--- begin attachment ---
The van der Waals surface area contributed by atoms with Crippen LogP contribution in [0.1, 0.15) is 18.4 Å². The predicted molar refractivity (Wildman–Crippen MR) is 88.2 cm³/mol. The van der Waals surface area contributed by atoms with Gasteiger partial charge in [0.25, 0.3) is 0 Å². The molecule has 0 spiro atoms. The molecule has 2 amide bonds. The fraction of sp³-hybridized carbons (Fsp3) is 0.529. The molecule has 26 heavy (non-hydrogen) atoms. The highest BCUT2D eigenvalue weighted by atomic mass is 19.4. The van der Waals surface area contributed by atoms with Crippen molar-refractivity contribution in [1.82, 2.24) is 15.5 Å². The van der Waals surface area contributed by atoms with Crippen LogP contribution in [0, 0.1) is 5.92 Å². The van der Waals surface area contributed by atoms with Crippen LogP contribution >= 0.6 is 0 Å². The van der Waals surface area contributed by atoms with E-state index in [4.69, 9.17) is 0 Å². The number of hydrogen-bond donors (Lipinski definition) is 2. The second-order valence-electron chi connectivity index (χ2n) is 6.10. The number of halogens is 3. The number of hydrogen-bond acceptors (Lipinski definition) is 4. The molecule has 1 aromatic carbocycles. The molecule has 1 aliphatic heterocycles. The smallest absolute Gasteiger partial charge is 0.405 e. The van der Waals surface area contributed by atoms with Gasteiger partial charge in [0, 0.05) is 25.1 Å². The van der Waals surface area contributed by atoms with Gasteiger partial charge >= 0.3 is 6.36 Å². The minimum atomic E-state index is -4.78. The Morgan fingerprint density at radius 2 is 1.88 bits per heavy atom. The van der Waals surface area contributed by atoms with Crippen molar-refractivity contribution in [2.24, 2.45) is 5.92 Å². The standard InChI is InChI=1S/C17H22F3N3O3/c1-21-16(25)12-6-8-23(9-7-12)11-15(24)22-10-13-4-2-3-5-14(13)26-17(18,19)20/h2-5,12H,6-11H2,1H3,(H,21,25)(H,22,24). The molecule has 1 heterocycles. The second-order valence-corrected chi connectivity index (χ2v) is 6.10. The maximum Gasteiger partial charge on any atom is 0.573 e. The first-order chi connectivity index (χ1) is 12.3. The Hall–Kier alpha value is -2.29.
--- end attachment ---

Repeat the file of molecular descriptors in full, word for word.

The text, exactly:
The van der Waals surface area contributed by atoms with Crippen LogP contribution in [0.1, 0.15) is 18.4 Å². The predicted molar refractivity (Wildman–Crippen MR) is 88.2 cm³/mol. The van der Waals surface area contributed by atoms with Gasteiger partial charge in [0.25, 0.3) is 0 Å². The molecule has 0 spiro atoms. The molecule has 2 amide bonds. The fraction of sp³-hybridized carbons (Fsp3) is 0.529. The molecule has 26 heavy (non-hydrogen) atoms. The highest BCUT2D eigenvalue weighted by atomic mass is 19.4. The van der Waals surface area contributed by atoms with Crippen molar-refractivity contribution in [1.82, 2.24) is 15.5 Å². The van der Waals surface area contributed by atoms with Crippen LogP contribution in [0, 0.1) is 5.92 Å². The van der Waals surface area contributed by atoms with Crippen LogP contribution >= 0.6 is 0 Å². The van der Waals surface area contributed by atoms with E-state index in [4.69, 9.17) is 0 Å². The number of hydrogen-bond donors (Lipinski definition) is 2. The second-order valence-electron chi connectivity index (χ2n) is 6.10. The number of halogens is 3. The number of hydrogen-bond acceptors (Lipinski definition) is 4. The molecule has 1 aromatic carbocycles. The molecule has 1 aliphatic heterocycles. The smallest absolute Gasteiger partial charge is 0.405 e. The van der Waals surface area contributed by atoms with Gasteiger partial charge in [0, 0.05) is 25.1 Å². The van der Waals surface area contributed by atoms with Gasteiger partial charge >= 0.3 is 6.36 Å². The minimum atomic E-state index is -4.78. The Morgan fingerprint density at radius 2 is 1.88 bits per heavy atom. The van der Waals surface area contributed by atoms with Crippen molar-refractivity contribution in [2.24, 2.45) is 5.92 Å². The standard InChI is InChI=1S/C17H22F3N3O3/c1-21-16(25)12-6-8-23(9-7-12)11-15(24)22-10-13-4-2-3-5-14(13)26-17(18,19)20/h2-5,12H,6-11H2,1H3,(H,21,25)(H,22,24). The molecule has 1 heterocycles. The second-order valence-corrected chi connectivity index (χ2v) is 6.10. The maximum Gasteiger partial charge on any atom is 0.573 e. The first-order chi connectivity index (χ1) is 12.3. The Hall–Kier alpha value is -2.29.